March For Our Lives: The Blackest Moments From America Rallying Against Gun Violence

Written By NewsOne Staff


Zoe Touray, 18, of Oxford, Michigan, far left, and members of the March For Our Lives movement, speak to Massachusetts Rep. Ayanna Pressley, far right, outside the U.S. Capitol on June 9, 2022, in Washington, D.C. Zoe is a survivor of the Oxford High school shooting in November of 2021 and was in D.C. for the March For Our Lives rally. (Source: Getty)

Still unnerved by the deadly mass shootings in a supermarket in Buffalo, New York, and at a school in Uvalde, Texas, in particular, what seemed like millions of people this weekend took to America’s streets as part of the March For Our Lives protests that sprinkled the country in an effort to compel Congress to finally take decisive steps toward real gun control.

These are some of the Blackest moments from Saturday’s national protests against the scourge of gun violence in which white supremacy has many times been a major motivating factor.

MORE: The History Of America’s Sick And Twisted Infatuation With Guns

The March For Our Lives, which started in 2018 as a response to the Parkland school shooting, now resonates with an even larger swath of Americans as gun violence has become nearly inescapable. Whether it is in the confines of a church or school, which are supposed to be safe spaces, or on public transportation, or just in the streets or homes of Anywhere, USA, gun violence has shown resoundingly that it does not discriminate when and where it happens or whom it happens to.

Therefore, protesters say it’s up to the U.S. government to take charge and institute sensible gun legislation that doesn’t rile up Second Amendment proponents who believe their guns will be taken away. At the same time, folks on the opposite end of the spectrum whose lives have been upended by gun violence are demanding stricter gun policies. In the past, those opposite forces have collided and produced no meaningful change for either of them.

Reverend Denise Walden-Glenn speaks during March for Our Lives 2022 on June 11, 2022, in Washington, D.C. Reverend Denise Walden-Glenn is the executive servant leader for VOICE, a social activism group in Buffalo. VOICE has been supporting the Buffalo community to navigate the aftermath of the recent deadly shooting. (Source: Getty)

That was the underlying context of the March For Our Lives on Saturday, when throngs of protesters carried signs reading messages to lawmakers like, “Protect Our Kids, Not Guns.”

Among the protesters was a national contingency of Black people who have also been affected by gun violence. They came out and shared their stories of loss and survival, a combination that they say has steeled their resolve for common-sense gun legislation following what seems like a recent neverending spate of mass shootings.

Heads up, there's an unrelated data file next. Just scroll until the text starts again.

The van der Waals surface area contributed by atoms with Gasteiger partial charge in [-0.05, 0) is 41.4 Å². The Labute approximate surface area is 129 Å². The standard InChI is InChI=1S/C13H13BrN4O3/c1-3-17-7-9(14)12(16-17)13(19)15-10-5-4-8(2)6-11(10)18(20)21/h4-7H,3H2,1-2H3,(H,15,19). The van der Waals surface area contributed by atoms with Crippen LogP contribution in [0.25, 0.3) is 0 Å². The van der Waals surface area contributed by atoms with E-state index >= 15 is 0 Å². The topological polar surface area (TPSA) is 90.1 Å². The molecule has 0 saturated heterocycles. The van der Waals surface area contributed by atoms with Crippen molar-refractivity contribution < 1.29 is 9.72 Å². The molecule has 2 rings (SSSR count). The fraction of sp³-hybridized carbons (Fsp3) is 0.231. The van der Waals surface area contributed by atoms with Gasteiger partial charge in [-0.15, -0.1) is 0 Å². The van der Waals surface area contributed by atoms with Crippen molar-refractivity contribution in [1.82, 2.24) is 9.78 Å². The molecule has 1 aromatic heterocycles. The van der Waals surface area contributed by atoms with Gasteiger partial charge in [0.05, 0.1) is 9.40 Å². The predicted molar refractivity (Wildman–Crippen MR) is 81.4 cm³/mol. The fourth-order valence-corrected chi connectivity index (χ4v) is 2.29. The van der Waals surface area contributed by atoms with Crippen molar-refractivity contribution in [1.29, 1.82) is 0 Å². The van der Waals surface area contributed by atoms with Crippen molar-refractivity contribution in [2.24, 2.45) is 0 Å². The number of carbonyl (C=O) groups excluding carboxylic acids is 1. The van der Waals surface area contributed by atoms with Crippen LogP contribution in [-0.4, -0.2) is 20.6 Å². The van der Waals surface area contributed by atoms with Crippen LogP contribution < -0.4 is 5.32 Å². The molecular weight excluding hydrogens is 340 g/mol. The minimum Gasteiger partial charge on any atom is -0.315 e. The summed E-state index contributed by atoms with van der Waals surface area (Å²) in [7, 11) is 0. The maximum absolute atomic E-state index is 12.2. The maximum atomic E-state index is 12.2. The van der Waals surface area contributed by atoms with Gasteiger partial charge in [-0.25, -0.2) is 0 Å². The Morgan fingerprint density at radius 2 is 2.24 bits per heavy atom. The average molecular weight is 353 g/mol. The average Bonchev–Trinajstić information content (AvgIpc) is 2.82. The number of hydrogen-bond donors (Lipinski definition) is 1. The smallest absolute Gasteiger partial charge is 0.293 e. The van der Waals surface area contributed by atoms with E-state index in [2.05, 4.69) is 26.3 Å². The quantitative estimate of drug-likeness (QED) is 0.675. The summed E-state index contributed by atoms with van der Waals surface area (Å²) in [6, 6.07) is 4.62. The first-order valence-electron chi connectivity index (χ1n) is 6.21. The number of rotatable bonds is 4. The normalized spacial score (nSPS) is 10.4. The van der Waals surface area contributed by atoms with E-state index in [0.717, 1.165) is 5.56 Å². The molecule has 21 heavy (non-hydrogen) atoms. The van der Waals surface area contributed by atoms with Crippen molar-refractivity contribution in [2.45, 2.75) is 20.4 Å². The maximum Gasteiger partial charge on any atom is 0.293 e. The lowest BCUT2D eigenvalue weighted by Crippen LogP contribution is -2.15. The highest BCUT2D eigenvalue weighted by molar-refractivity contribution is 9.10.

Those same people affected by gun violence have now become activists in their own right in an effort to prevent the types of firearm-involved tragedies that have forever changed their lives.

Notable Black leaders like U.S. Reps. Ayanna Pressley and Cori Bush and Yolanda King, the granddaughter of the anti-violence icon Rev. Dr. Martin Luther King Jr., took part in Saturday’s main protest and rally in Washington, D.C.

But the protests also took place in major cities like New York City, where local and elected Black leaders like New York State Attorney General Letitia James and New York City Mayor Eric Adams — a former police officer who was booed while marching because of the way he’s responded to local gun violence — participated.


Trevon Bosley speaks on stage during March for Our Lives 2022 on June 11, 2022, in Washington, D.C. Trevon Bosley is a board member for March For Our Lives and organizer with the B.R.A.V.E violence prevention group. Tevon has been an advocate for gun violence prevention since his brother was shot and killed at church. (Source: Getty)

Other notable cities where March For Our Lives protests took place include Buffalo, Orlando, Florida, Kansas City, Missouri, Raleigh, North Carolina, and many, many others.

Keep reading to find some of the Blackest moments from the 2022 March For Our Lives.

Yolanda King speaks

U.S. Rep. Cori Bush (D-MO) speaks

D.C. Youth Mayor Addison Rose speaks

Poet Jillian Hanesworth recites a poem
About Carma Henry 19982 Articles
Carma Lynn Henry Westside Gazette Newspaper 545 N.W. 7th Terrace, Fort Lauderdale, Florida 33311 Office: (954) 525-1489 Fax: (954) 525-1861

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